5 Hacks for Your Next Campus Visit
If you understand why you’re on campus and take advantage of the opportunities there, you’ll end up not only better informed, but increase your chances for admission.
More than a right of passage or an opportunity to test drive a college, visiting campuses is a must for the college-bound. After all, how else can you get an admissions officer to answer all of your questions, learn about a college from its surroundings to its programs, and demonstrate interest all in the matter of just two hours? To make sure that you get the most out of your next 300-mile road trip, here are 5 tips to help you prepare:
1. Attend both the information session and tour. You may think that with the proliferation of information on the Internet, you can figure everything out from your couch, but nothing can be farther from the truth. Information sessions can provide invaluable insider information about a school’s admissions process, while tours open a window onto student life from no one other than a current student. Are you wondering how academic expectations differ between the Engineering School and the School of Arts and Sciences? Ask at the information session. Are you worried about what students typically do on the weekend? Ask on your tour. Are you looking for a somewhat competitive learning environment where you won’t be overwhelmed, but will be challenged? Ask at both the information session and on the tour, and see if the answers vary. You won’t get that same feedback on College Confidential or other online forums. And, don’t be afraid to ask an admissions officer, point blank, whether or not you are a good candidate for admission and what you can do to improve your chances for getting in. That information can make all the difference down the line.
2. Interview whenever possible. Whether or not you realize it, some colleges, like Wash. U. of St. Louis and Haverford College, are already offering interviews to the Class of 2017. If a college doesn’t offer off-campus interviews, or you’re not sure if you’ll make it back to campus, seize this opportunity while you have the chance – just make sure you prepare well in advance. Going into an interview underprepared can be just as bad as not interviewing at all!
3. Visit no more than 2 colleges per day or 6 colleges per week. Road trips are an American tradition, romanticized by Jack Kerouac and dozens of Hollywood films. While part of your trip might be fun and carefree, it doesn’t exactly capture all the wrong turns you make while searching for the right parking lot, the admissions building, a decent lunch spot, restrooms, and whatever else you happen to need along the way. As a result, don’t plan to visit more than 2 colleges in a single day. Information sessions and tours typically last 2-2.5 hours, so you’ll need plenty of time to transition and travel. Additionally, the more tours you take, the more they sound the same. Give your mind a break by not overdoing it. By limiting yourself to no more than 6 colleges per week, hopefully your memories of each school will stand on their own.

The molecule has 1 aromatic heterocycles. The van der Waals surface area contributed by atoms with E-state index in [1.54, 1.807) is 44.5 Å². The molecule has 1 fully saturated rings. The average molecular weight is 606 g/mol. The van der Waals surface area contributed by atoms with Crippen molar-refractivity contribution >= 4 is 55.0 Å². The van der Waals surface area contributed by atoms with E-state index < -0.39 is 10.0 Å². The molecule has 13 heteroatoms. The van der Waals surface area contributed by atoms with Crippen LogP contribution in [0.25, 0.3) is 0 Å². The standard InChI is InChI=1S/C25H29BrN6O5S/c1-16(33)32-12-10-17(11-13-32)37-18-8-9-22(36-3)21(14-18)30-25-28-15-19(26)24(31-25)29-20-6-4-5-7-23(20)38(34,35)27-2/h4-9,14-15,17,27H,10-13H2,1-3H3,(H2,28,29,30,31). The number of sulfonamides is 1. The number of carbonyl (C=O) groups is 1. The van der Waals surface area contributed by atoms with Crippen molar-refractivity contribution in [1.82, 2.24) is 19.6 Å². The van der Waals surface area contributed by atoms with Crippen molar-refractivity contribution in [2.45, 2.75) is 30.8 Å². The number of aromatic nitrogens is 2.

4. Meet people. Take names. One of the main reasons you want to visit a campus is to make personal connections with the people who live and work there. This can prove beneficial in many ways. First, when you mention your tour guide or your admissions officer by name in your essays, your reader will be really excited that you remembered them. It adds a personal touch that shows you actually care about the school. Second, you’ll want to find out who your local admissions representative is and meet with him or her, if possible. That person will be in charge of your file (read: he or she will determine your future at that college). Make sure that you come prepared with questions and some points that you would like to get across about yourself, so that your gesture comes across as productive yet sincere. The more of an effort you make to become a person, rather than just a name on paper, the less likely you will receive a rejection. If you can do this with professors, coaches, orchestra directors, and the like, as well, the better off you’ll be when it comes time to apply.
5. Ask your parents to sit back and let you do the talking. Have you ever thought that your parents were really embarrassing? If your mom is the one checking you into your tour and your dad is the one asking about the English program, then this is one time when you’re probably right. Applying to college is your first major step into adulthood and you need to show schools that you are up for the challenge. Take charge of your campus visit and ask your parents to be your spectators. Otherwise, colleges might wonder if you’re ready to attend their school.
While all of this requires a bunch of preparation mixed with dash of moxie, you’ll be glad you made the most of your visit – especially next March when your final decision letters roll in.